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Be the person who breathes life into small-town youth

Show-Me Life: It’s time to rethink how you support kids in your community in sports and life.

Mindy Ward

December 8, 2023

2 Min Read
An adolescent girl dribbles a basketball
LASER FOCUS: My niece Charliegh Spoonster is a freshman and the starting point guard for Clopton High School in Clarksville, Mo. She’s trained for years for this opportunity and has high expectations. No matter the outcome, her family is in her court, quite literally, as No. 33 is her sister Tinleigh.Mindy Ward

The basketball game didn’t go as she planned. Too many missed cues and shots for her liking. You could see it in her body language, walking down the long hall, head hanging low.

As she turned into a classroom, a voice boomed, “Charleigh get your head up. You’re going to look back at this game and see it wasn’t as bad as you’re thinking.”

It wasn’t her coach. It wasn’t even her high school classroom. No, it was the voice of the coach of an opposing team — one she would meet on the hardwood two days later.

Man, the ability to care about a young player, not your player, and then simply breathe life into them when they needed it most, made me pause. If only we were all that way.

This time of year, in small towns across America, rivalries are fought on the basketball court — you know the ones rooted deep in tradition and pride. Our kids are feeling the pressure to perform. But are we giving them the support they need, no matter the outcome?

Change your attitude

Helping kids overcome pressure in sports is crucial for their development and enjoyment of the game. As spectators and parents, we need to do our part. I’m preaching to myself here, but hoping it helps you as well. As a spectator:

Create a supportive environment. From the stands, be positive and encouraging. This year, I’ve vowed not to yell at the referees (baby, steps I know) but it changed my attitude during the game. Instead of looking for the negatives, I try to focus on the positives.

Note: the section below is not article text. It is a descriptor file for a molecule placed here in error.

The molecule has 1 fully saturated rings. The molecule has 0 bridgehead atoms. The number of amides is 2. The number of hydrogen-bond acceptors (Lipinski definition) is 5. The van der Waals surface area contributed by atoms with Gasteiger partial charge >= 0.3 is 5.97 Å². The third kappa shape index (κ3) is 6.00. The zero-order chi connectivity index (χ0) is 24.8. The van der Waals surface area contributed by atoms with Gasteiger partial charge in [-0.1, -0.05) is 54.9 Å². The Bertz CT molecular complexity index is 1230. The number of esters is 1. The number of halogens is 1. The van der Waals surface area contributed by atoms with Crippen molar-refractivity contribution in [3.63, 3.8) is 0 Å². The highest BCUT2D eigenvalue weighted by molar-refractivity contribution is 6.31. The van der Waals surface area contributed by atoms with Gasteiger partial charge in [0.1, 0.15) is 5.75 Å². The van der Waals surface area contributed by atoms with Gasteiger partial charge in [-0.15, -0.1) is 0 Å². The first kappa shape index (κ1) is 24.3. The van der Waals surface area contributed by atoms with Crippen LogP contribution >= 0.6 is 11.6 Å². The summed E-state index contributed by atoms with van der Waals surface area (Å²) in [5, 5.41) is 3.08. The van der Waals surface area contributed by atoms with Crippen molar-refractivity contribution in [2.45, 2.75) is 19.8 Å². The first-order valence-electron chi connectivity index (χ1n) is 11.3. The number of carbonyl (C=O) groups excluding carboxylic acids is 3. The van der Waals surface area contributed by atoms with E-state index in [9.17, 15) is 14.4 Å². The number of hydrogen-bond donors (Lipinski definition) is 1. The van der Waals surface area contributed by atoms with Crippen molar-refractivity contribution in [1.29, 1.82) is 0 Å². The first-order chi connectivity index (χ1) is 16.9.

Not just your kid. Encourage all players. It’s hard when you want your kid or, in my case, my nieces and nephew, to be on the floor all the time. But teams win games, not individuals. And all of these players on the bench are your small-town kids — imagine what they can accomplish with unconditional support.

Focus on effort, not just results. All players want the win, why else would they put the time in. Praise effort, hard work and determination, regardless of the outcome. Be the person who helps kids understand that success is a result of continuous hard work and improvement — not just one game.

A note for parents

I know it is hard when you see your kid either sit on the bench or feel the wrath of fellow teammates. Hear me, there is a need to promote mental toughness in your children. Teach them to be resilient, to bounce back from setbacks. But share with them how to maintain a positive attitude in the most challenging situations.

Our kids need us to be that opposing coach who breathes life into them — not just in sports, but all aspects of life.

Read more about:

Youth

About the Author(s)

Mindy Ward

Editor, Missouri Ruralist

Mindy resides on a small farm just outside of Holstein, Mo, about 80 miles southwest of St. Louis.

After graduating from the University of Missouri-Columbia with a bachelor’s degree in agricultural journalism, she worked briefly at a public relations firm in Kansas City. Her husband’s career led the couple north to Minnesota.

There, she reported on large-scale production of corn, soybeans, sugar beets, and dairy, as well as, biofuels for The Land. After 10 years, the couple returned to Missouri and she began covering agriculture in the Show-Me State.

“In all my 15 years of writing about agriculture, I have found some of the most progressive thinkers are farmers,” she says. “They are constantly searching for ways to do more with less, improve their land and leave their legacy to the next generation.”

Mindy and her husband, Stacy, together with their daughters, Elisa and Cassidy, operate Showtime Farms in southern Warren County. The family spends a great deal of time caring for and showing Dorset, Oxford and crossbred sheep.

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